UN removes Liverpool from heritage list
LIVERPOOL: The UN’S cultural agency Unesco on Wednesday voted narrowly to remove Liverpool’s waterfront from its list of world heritage sites, citing concerns about overdevelopment including plans for a new football stadium.
At commitee talks chaired by China, 13 delegates voted in favour of the proposal and five against -- just one more than the twothirds majority required to delete a site from the global list.
“It means that the site of Liverpool Maritime Mercantile City is deleted from the World Heritage List,” Tian Xuejun, chairman of Unesco’s World Heritage Commitee, declared.
It is only the third such removal, ater previous decisions affecting Oman and Germany, and followed two days of commitee discussions that exposed tensions about how cities around the world can preserve their past while also moving forward.
Liverpool City Region Mayor Steve Rotheram called it “a retrograde step” taken by officials “on the other side of the world.”
“Places like Liverpool should not be faced with the binary choice between maintaining heritage status or regenerating let-behind communities -- and the wealth of jobs and opportunities that come with it,” he said.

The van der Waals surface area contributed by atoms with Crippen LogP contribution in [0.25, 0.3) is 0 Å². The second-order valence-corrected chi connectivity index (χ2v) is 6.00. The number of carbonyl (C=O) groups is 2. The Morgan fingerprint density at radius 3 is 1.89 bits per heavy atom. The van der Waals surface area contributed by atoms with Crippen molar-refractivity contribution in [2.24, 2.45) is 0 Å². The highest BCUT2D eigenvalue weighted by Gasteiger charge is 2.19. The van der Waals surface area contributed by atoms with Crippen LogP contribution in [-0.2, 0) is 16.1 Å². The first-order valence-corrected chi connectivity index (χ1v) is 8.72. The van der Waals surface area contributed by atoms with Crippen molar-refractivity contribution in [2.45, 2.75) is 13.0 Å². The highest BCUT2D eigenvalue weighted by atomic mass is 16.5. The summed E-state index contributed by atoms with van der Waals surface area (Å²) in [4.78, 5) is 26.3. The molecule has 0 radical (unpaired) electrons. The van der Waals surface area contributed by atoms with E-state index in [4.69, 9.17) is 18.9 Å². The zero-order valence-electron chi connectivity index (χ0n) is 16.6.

Liverpool City Council cabinet nember Harry Doyle said he was “extremely disappointed by the results” but said the city’s heritage was “still here to stay.”
“We’re even more disappointed that Unesco declined our offer to come to the city and see for themselves the work that’s going on,” Doyle said.
“They’ve made this decision in isolation halfway across the world.”
The UK government also expressed disappointment with the decision, saying Liverpool “still deserves its world heritage status.”
But Unesco delegates heard the redevelopment plans, including high-rise buildings, would “irreversibly damage” the heritage of the port in northwest England.
The International Council on Monuments and Sites, which advises Unesco on the heritage list, said the UK government had been “repeatedly requested” to come up with stronger assurances about the city’s future.
The planned new stadium for Everton football club was approved by the government without any public enquiry, and “is the most recent example of a major project that is completely contrary” to Unesco goals, it said.